Precision medicine using personalised treatments has entered mainstream healthcare. Closed Loop Medicine Ltd aims to level the playing field further with its drug and digital combination products.
The Cambridge-based healthcare company is developing drug and digital therapeutic combination products centred on dose optimisation.
Their most recent study aims to validate development of a novel product that links a drug to a smart phone app, enabling patients with hypertension to personalise and optimise their therapy routine.
The trial, PERSONAL COVID BP, was part-funded by Innovate UK and overseen at Queen Mary University of London.
Technology used in the study allowed patients shielding from COVID-19 to report COVID-19 infection-related symptoms as well as control their blood pressure remotely, on a daily basis, from home.
Closed Loop Medicine evolved its approach to continue studies throughout lockdown, by designing studies to run remotely and through technology development, including the uMED decentralised clinical trial platform.
Patients received drug therapy while using an app to monitor blood pressure and any potential side-effects.
The data will be used to develop a product which will deliver precision control of blood pressure at population health scale. The aim is to address the number one killer in the western world (1), high blood pressure – which, even in the pre-vaccination year of COVID-19 in 2020, killed more people than cancer or COVID-19 (2).
Preliminary data from this study was presented at the ACC 71st Annual Scientific Session, April 2-4, live in Washington, D.C. It will also be published online in the Journal of the American College of Cardiology (JACC).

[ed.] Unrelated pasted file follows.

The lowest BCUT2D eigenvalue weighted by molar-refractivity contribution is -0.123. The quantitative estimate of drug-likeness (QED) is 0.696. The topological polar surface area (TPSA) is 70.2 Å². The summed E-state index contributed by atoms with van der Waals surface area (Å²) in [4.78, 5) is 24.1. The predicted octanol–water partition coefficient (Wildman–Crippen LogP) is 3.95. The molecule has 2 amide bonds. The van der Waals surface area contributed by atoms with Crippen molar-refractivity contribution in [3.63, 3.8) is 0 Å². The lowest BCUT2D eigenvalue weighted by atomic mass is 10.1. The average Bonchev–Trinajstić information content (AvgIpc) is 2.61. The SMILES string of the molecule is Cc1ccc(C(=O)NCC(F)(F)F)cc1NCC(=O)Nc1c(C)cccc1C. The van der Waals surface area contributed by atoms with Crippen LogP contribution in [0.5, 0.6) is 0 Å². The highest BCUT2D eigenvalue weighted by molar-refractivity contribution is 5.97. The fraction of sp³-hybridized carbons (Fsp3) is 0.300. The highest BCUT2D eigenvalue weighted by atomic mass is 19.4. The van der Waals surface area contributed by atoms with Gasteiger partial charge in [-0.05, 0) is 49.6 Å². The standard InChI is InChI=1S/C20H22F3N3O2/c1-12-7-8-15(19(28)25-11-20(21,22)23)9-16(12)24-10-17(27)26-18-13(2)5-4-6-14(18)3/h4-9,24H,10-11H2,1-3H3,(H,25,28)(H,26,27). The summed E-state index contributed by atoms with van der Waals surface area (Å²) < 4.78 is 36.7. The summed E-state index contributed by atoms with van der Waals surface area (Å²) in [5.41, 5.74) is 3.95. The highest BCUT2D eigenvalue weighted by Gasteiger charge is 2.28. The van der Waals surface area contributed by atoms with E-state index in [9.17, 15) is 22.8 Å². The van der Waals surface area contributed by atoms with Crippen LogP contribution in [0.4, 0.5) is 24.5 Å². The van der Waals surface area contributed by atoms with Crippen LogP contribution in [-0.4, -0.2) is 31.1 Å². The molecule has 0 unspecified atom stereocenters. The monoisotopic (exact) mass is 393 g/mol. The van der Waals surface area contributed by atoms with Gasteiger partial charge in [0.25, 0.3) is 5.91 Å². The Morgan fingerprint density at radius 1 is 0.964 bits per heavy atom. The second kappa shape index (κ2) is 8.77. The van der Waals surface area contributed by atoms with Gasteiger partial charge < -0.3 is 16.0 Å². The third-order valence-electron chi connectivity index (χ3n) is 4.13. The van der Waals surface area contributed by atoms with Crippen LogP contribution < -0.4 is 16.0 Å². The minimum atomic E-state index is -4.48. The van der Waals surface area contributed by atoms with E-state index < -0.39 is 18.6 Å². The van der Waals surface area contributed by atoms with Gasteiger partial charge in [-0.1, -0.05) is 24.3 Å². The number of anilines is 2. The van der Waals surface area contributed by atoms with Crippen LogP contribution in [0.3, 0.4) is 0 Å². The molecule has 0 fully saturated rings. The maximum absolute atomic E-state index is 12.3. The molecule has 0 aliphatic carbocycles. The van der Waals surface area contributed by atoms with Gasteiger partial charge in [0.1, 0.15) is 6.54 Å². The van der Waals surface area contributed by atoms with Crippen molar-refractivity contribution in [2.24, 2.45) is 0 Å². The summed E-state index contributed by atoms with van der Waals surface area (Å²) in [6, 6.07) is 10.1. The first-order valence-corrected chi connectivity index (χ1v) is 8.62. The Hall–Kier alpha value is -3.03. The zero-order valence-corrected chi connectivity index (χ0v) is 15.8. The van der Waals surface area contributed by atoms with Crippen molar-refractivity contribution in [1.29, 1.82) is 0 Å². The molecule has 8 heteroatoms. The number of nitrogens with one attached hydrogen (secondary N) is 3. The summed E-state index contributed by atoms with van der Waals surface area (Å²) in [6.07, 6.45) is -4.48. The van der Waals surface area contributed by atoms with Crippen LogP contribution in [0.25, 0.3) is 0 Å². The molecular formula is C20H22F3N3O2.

Closed Loop Medical secured a place on the Association of British HealthTech Industries (ABHI) US Accelerator programme in January 2022, and the Company is exploring additional clinical opportunities within the US healthcare system.
Dr Hakim Yadi OBE, CEO and co-founder of Closed Loop Medicine, said: “This represents a key milestone for the company, the last patient dosed and follow-up treatment completed in our interventional clinical study. Our aim is to improve patient outcomes while supporting health systems to better manage patients with long-term conditions through linked remote monitoring and precision drug intervention. The trial design allowed greater patient participation from the comfort and safety of their own home. I am delighted that we were able to successfully complete recruitment, despite the constraints of the COVID-19 pandemic. We look forward to presenting the results of this important trial alongside our partners at Queen Mary University of London.”
Dr David Collier, lead trial investigator from Queen Mary University of London, added: “This is an important study in that it allows patients and physicians to collect real-world data to help better inform treatment decisions and monitor patient outcomes. Some of the drugs we use are great at preventing heart attacks and strokes, but frequently cause unwanted side-effects, something this trial sets out to address.
“We are demonstrating through this study that one size does not fit all, but that by using technology in this combined way, we can personalise treatment for the individual. This personalisation seems to have potential to change participants relationship to treatment, as they see the effect of different levels of treatment on their blood pressure whilst carefully checking for unwanted effects. This “personalised dose-response curve” has a meaning for participants and clinicians and we’re excited to confirm its impact on the whole group.
“Participants, some over 80 years of age, became very attached to their remote app and despite it prompting for daily blood pressure recording for three months were upset that they had to delete it at the end of the trial. ‘It was like an angel at my shoulder,’ said one participant.”